Conversely, if the graft is contributing to the coronary artery blood flow, injury or compression, including indirect injury or compression, may cause myocardial ischemia, coronary failure, and fatal arrhythmias. It has been reported that stretching of the abdominal wall can depress the ST segment in an electrocardiogram . Additionally, mechanical and low-temperature stimulations can induce spasm in arterial grafts . To avoid graft spasms, we sprinkle papaverine hydrochloride around the RGEA when performing gastrectomy after CABG.
To avoid graft injuries, it is necessary to assess the route of the graft by enhanced CT or abdominal angiography preoperatively: it can be difficult to identify the graft intraoperatively because of adhesions after CABG. In such cases, indocyanine green fluorescent angiography may help with identification of the graft.
It is also important to recognize how the graft for CABG has been procured. Two major techniques are employed, namely pedicle grafts that include surrounding soft tissues and skeletonized grafts that lack them. Pedicle grafts can be difficult to distinguish from the falciform ligament of the liver and mesentery, which may result in injury to a pedicle graft.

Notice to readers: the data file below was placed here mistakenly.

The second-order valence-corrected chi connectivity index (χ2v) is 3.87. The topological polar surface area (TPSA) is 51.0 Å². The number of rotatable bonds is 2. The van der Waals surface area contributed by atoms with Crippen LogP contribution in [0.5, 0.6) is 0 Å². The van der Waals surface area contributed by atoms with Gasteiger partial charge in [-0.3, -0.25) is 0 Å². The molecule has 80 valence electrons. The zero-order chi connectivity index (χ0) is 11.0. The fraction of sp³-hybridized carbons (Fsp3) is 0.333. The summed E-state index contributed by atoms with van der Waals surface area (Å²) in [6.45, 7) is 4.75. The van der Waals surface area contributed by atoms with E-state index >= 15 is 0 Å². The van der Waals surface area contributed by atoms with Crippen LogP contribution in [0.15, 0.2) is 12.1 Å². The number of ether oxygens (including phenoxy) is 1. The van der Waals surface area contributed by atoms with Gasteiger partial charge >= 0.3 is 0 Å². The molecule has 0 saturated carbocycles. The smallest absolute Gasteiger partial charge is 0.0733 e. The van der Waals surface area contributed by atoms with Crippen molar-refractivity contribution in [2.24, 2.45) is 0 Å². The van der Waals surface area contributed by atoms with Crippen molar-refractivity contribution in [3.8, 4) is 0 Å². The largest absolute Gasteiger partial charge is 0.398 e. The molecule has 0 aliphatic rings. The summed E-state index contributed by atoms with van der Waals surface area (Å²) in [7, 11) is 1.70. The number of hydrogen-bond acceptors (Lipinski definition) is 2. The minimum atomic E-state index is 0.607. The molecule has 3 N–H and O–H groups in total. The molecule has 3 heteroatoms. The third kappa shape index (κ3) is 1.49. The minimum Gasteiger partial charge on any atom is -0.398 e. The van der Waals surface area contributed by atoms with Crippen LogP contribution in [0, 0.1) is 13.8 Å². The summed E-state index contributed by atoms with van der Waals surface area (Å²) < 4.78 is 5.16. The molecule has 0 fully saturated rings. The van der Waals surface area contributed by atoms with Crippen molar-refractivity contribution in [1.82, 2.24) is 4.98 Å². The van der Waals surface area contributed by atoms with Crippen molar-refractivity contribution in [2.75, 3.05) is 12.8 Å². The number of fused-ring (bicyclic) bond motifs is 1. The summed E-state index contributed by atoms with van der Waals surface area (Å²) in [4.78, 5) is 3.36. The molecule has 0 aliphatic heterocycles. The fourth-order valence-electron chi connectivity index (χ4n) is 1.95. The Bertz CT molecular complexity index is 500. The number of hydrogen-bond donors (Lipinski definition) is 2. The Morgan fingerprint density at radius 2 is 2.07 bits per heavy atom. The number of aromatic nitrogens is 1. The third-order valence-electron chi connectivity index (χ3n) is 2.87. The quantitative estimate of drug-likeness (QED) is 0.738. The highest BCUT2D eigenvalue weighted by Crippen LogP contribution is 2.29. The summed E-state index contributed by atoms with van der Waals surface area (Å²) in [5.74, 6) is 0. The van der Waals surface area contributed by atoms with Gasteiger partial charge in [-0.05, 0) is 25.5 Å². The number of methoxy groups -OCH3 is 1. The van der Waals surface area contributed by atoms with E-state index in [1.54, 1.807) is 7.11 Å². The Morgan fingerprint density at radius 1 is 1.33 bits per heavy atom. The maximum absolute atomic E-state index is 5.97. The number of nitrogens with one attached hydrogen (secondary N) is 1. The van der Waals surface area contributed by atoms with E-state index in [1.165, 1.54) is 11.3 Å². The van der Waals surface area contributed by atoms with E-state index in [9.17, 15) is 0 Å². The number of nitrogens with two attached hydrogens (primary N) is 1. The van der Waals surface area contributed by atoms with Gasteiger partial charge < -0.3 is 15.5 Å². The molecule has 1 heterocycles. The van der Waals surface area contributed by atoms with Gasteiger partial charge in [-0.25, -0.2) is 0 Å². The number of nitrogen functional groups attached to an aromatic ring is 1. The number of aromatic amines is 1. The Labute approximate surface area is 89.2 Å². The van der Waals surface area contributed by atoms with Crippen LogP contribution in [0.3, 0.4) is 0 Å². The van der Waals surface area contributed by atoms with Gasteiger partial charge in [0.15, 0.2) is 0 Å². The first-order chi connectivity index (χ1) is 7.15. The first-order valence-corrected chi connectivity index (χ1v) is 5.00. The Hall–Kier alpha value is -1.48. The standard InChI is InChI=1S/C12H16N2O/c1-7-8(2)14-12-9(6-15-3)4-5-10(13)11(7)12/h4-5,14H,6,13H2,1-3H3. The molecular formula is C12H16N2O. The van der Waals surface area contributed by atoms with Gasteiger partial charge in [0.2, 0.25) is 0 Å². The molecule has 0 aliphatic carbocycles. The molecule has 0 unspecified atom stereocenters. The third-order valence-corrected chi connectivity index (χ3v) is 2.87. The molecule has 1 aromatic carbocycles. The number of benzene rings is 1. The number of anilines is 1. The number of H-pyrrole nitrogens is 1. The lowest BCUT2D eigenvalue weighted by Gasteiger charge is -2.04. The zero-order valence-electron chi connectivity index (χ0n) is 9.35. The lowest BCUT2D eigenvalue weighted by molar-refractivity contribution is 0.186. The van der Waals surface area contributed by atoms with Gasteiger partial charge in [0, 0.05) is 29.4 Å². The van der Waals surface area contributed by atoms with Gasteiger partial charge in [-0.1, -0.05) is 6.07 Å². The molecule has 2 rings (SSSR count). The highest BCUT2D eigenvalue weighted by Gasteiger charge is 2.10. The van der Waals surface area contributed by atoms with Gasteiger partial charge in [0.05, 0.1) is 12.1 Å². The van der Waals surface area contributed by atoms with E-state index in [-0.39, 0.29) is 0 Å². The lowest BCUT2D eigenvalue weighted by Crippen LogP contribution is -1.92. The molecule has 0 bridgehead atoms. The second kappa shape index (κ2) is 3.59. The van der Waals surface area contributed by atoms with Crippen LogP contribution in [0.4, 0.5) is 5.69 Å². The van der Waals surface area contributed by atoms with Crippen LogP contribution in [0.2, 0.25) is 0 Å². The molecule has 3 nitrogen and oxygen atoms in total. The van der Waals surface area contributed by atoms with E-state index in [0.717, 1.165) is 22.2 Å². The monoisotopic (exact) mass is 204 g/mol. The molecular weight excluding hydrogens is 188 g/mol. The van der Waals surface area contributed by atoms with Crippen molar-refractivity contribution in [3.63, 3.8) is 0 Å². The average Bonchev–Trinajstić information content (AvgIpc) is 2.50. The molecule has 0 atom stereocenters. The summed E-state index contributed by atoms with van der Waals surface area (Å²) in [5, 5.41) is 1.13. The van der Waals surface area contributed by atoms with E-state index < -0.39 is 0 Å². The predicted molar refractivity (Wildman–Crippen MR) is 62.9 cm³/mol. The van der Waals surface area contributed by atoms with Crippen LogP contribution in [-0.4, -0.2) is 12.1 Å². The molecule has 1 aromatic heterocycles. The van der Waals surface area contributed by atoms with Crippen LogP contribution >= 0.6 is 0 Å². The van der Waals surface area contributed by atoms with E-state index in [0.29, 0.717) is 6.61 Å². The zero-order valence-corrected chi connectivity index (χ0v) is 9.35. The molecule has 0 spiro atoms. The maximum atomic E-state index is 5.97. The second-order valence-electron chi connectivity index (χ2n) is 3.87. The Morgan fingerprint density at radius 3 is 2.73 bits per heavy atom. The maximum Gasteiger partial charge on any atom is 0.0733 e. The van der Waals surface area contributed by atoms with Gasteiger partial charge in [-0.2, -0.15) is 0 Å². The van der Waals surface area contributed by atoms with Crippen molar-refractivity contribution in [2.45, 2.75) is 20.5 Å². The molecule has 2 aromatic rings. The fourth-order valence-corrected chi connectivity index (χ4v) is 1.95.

During both achalasia surgery and other abdominal surgeries, it is necessary to be careful not to injury the graft with a wound retractor used during laparotomy. There are two standard routes for RGEA grafts, namely an ante-gastric and a retro-gastric route; the latter is preferred by most cardiac surgeons . Therefore, the part of the graft that is most vulnerable to injury during achalasia surgery is that in the cardiac region.
The other possible countermeasure is to first perform an angioplasty on the coronary artery. In one report of a patient having advanced gastric cancer after CABG using the RGEA, rerouting revascularization of the RGEA graft was performed via thoracoscopic surgery prior to gastric surgery . In any case, it is necessary to discuss the surgical procedure with cardiac surgeons preoperatively and prepare for possible contingencies.